Prettyboy Reservoir

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Prettyboy Reservoir
Prettyboy Reservoir.jpg
LocationBaltimore County, Maryland
Coordinates39°38′36″N 76°44′27″W / 39.6432°N 76.7408°W / 39.6432; -76.7408Coordinates: 39°38′36″N 76°44′27″W / 39.6432°N 76.7408°W / 39.6432; -76.7408
Typereservoir
Primary inflowsGunpowder Falls
Primary outflowsLochraven
Basin countriesUnited States
Surface area206.5 km2 (79.7 sq mi)
Average depth29 ft (8.8 m)[1]
Max. depth128.6 ft (39.2 m)[1]
Water volume19 billion US gallons (72 hm3)

Prettyboy Reservoir is a 206.5 km2 (79.7 sq mi) reservoir in northern Baltimore County, Maryland, also known as the Hereford Zone. Even though the reservoir is in the county, the City of Baltimore owns the reservoir and the surrounding land of forested watershed. The reservoir is one of three reservoirs created to supply the Metropolitan Baltimore municipal water system for Baltimore City, Baltimore County and northern Anne Arundel County constructed by the Baltimore City Department of Public Works. Prettyboy Reservoir, along with Loch Raven Reservoir that is downstream on the Gunpowder Falls, provide about 61% of the drinking water for the Baltimore Metropolitan system. For this reason, the Prettyboy is considered a "source water" or drinking water watershed. The reservoir on average contains about 19 billion US gallons (72,000,000 m3) of water.[2]

Pretty Boy Dam Front.jpg

The water from Prettyboy Reservoir is transferred to Loch Raven Reservoir via Gunpowder Falls rather than directly to Baltimore. It is then transferred via tunnel from Loch Raven to the Montebello Filtration Plants in Baltimore for treatment and distribution. Prettyboy Dam, completed in 1932, impounds the Gunpowder Falls to create the Reservoir. The dam has a spillway crest elevation of 520 ft (160 m) of MSL and covers about 1,500 acres (6.1 km2).[2]

Prettyboy Reservoir Dam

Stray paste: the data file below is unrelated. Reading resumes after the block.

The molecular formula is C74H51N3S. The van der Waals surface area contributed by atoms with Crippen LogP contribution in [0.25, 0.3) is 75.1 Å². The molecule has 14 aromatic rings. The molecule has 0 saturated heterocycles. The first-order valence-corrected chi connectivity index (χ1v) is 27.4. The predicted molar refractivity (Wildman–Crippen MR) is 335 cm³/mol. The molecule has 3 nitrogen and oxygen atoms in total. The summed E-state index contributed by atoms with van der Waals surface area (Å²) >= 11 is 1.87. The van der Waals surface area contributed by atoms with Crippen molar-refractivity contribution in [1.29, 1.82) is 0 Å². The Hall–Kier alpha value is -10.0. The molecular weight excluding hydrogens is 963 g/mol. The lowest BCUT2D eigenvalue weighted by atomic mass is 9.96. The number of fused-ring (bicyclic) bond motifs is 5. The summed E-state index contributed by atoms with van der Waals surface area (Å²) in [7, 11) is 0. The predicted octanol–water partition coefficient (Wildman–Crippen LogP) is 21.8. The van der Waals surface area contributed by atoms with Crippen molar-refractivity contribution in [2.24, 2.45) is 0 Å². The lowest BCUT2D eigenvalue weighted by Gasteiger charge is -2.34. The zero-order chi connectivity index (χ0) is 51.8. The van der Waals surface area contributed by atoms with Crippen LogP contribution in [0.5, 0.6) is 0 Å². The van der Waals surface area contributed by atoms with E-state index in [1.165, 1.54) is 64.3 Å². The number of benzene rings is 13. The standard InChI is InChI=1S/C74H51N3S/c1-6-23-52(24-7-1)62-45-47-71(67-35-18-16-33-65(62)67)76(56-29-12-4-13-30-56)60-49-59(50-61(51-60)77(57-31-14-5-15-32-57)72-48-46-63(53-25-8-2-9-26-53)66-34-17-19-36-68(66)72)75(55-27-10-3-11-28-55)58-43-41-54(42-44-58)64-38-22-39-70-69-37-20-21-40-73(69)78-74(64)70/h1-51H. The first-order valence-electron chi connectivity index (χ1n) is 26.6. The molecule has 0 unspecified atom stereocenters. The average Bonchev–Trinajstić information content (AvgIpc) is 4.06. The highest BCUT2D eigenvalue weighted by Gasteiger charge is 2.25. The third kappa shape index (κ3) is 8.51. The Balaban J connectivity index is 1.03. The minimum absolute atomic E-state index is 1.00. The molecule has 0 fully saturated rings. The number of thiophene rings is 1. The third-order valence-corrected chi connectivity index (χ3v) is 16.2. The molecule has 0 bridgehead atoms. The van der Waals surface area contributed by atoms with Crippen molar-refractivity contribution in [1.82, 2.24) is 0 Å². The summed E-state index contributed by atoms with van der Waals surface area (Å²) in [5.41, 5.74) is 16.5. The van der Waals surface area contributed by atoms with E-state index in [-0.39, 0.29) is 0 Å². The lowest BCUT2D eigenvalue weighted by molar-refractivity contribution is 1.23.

Prettyboy Reservoir sits behind Prettyboy Dam on the Gunpowder River, which flows into the northwestern Chesapeake Bay. Parts of the Gunpowder River, along with those of its smaller, neighboring Chesapeake Bay tributary, the Little Gunpowder River, also serve as a State Park. The reservoir area serves as land for hiking, mountain biking, road cycling, fishing, and boating. Hunting is also permitted, though hunting is limited to archery with a special permit.[3] Swimming is prohibited.[4][5] Sport bike riders and sports car enthusiasts also use the roads in the parklands that surround the reservoir.

Kayak and tubing enthusiasts float or paddle the Lower Gunpowder Falls from the dam down to Falls Road or Masemore Road. The river between those two points contains mainly Flatwater to class II rapids but one section contains a class III when the water level is normal or higher. Heavy spring rains mean that both gates at the dam may be opened to allow excess water through. Increased water levels make for excellent kayaking because of the narrow width of Gunpowder Falls' valley.

Pretty Boy Dam Water.jpg
Pretty Boy Dam.jpg

Special Department of Public Works and occasionally Baltimore City Police Officers are now patrolling all three of the metropolitan areas' watersheds.[6]

On June 23, 2008, Prettyboy Reservoir became the site of the first rescue performed by the Baltimore County Fire Department using a helicopter with rescuers dangling from a rope. The victim was a 30-year-old woman who had injured herself while walking her dog. The department had just been trained in the rescue two weeks prior to the incident.[7][8]

According to tradition, the lake was named after a settler's horse, Pretty Boy, who drowned in a nearby creek.[9]

References[edit]

  1. ^ a b "Maryland Geographical Survey".
  2. ^ a b "Prettyboy Reservoir Watershed". Baltimore County, MD. Retrieved 8 May 2014.
  3. ^ "Prettyboy Watershed Alliance". Prettyboy Watershed Alliance. Retrieved 8 May 2014.
  4. ^ Erik Maza (June 24, 2011). "Illegal swimmers are testing the waters — and the rangers — of Baltimore's reservoirs". Retrieved 2012-04-22.
  5. ^ http://www.baltimorecity.gov/Government/AgenciesDepartments/PublicWorks/PressReleases/tabid/285/articleType/ArticleView/articleId/454/Summer_Safety.aspx
  6. ^ Jim Joyner (June 22, 2012). "Loch Raven, Prettyboy and Liberty reservoirs off limits to swimmers". Retrieved 2012-09-22.
  7. ^ wjz.com - Helicopter Teams Have Success With First Rescue
  8. ^ Topic Galleries - baltimoresun.com
  9. ^ "SOME FACTS ABOUT THE PRETTYBOY..." Prettyboy Alliance Watershed. Retrieved 25 October 2016.

External links[edit]